Caspar David Friedrich (1774-1840) was the pre-eminent artist of the German Romantic movement of the early nineteenth century. William Vaughan analyses the mysterious landscapes paintings with gothic ruins and silhouetted figures to reveal how the artist was influenced by the philosophical ideas and political events of his time. Caspar David Friedrich (1774-1840) is now recognized as a leading artist of the German Romantic movement of the early nineteenth century. He is known as the painter of images of a strange and compelling beauty; mysterious landscapes with barren trees, figures silhouetted against the evening sky, and gothic ruins in wintry mists. The meaning of these pictures has long been disputed, but William Vaughan argues that Friedrich's aim was to convey the spiritual experience of life.
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Dresden and the Romantics First Steps in a Career 35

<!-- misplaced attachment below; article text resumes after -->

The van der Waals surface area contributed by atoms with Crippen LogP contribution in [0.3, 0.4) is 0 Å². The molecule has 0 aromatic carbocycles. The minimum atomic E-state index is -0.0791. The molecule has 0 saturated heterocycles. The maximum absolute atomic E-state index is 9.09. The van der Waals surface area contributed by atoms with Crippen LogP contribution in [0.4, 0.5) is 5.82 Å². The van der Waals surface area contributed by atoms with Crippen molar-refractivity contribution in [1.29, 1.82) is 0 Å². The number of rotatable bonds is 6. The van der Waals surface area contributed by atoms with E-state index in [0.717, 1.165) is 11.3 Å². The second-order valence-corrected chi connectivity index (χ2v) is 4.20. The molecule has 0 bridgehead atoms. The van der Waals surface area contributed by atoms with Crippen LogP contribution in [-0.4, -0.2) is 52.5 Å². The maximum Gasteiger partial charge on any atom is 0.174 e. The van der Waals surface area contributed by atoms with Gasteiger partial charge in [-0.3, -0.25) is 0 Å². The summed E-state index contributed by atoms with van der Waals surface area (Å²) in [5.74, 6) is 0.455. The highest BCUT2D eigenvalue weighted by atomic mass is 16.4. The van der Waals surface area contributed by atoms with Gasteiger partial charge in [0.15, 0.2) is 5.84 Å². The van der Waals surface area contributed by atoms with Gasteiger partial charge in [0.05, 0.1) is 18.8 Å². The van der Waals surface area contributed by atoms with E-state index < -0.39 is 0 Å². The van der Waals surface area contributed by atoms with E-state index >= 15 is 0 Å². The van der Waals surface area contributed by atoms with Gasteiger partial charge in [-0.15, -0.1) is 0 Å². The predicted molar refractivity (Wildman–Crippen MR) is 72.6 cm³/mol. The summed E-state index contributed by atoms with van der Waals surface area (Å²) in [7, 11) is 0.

Becoming Friedrich The Achievement of Celebrity
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Abbey Adrian Ludwig Richter Arctic Shipwreck Art Union artist Baltic beauty became Berlin Borsch-Supan brother Carl Gustav Carus Caroline Carus Caspar David Friedrich celebrated church composition contemplation contemporary contrast Copenhagen Cross cultural Dahl Dresden Academy early effects engraving Europe exhibition exploring figures foreground French Friedrich Friedrich Schlegel Friedrich's art Friedrich's pictures Friedrich's studio Gemaldegalerie Georg Friedrich Kersting German Goethe Gothic Greifswald Hamburg Heinrich Hermitage Museum inspired Johann Kant Kosegarten Kunst Kunsthalle landscape painting later looking Monk mood Mountains move Museum mystical Napoleon Napoleonic Wars naturalistic nature Nazarenes nineteenth century observation Oil on canvas painter particularly patriotic pendant perhaps Philipp Otto Runge poet political Pomerania Quandt Quistorp Reimer Riesengebirge Riigen Romantic Romanticism Ruckenfiguren ruin Runge Saxon Saxon Switzerland scene Schinkel Schlegel Schubert seems seen sense sepia shows spiritual Staatliche Museen studies sublime symbolic Tetschen theme traditional trees vision visual watercolour Weimar window Zhukovsky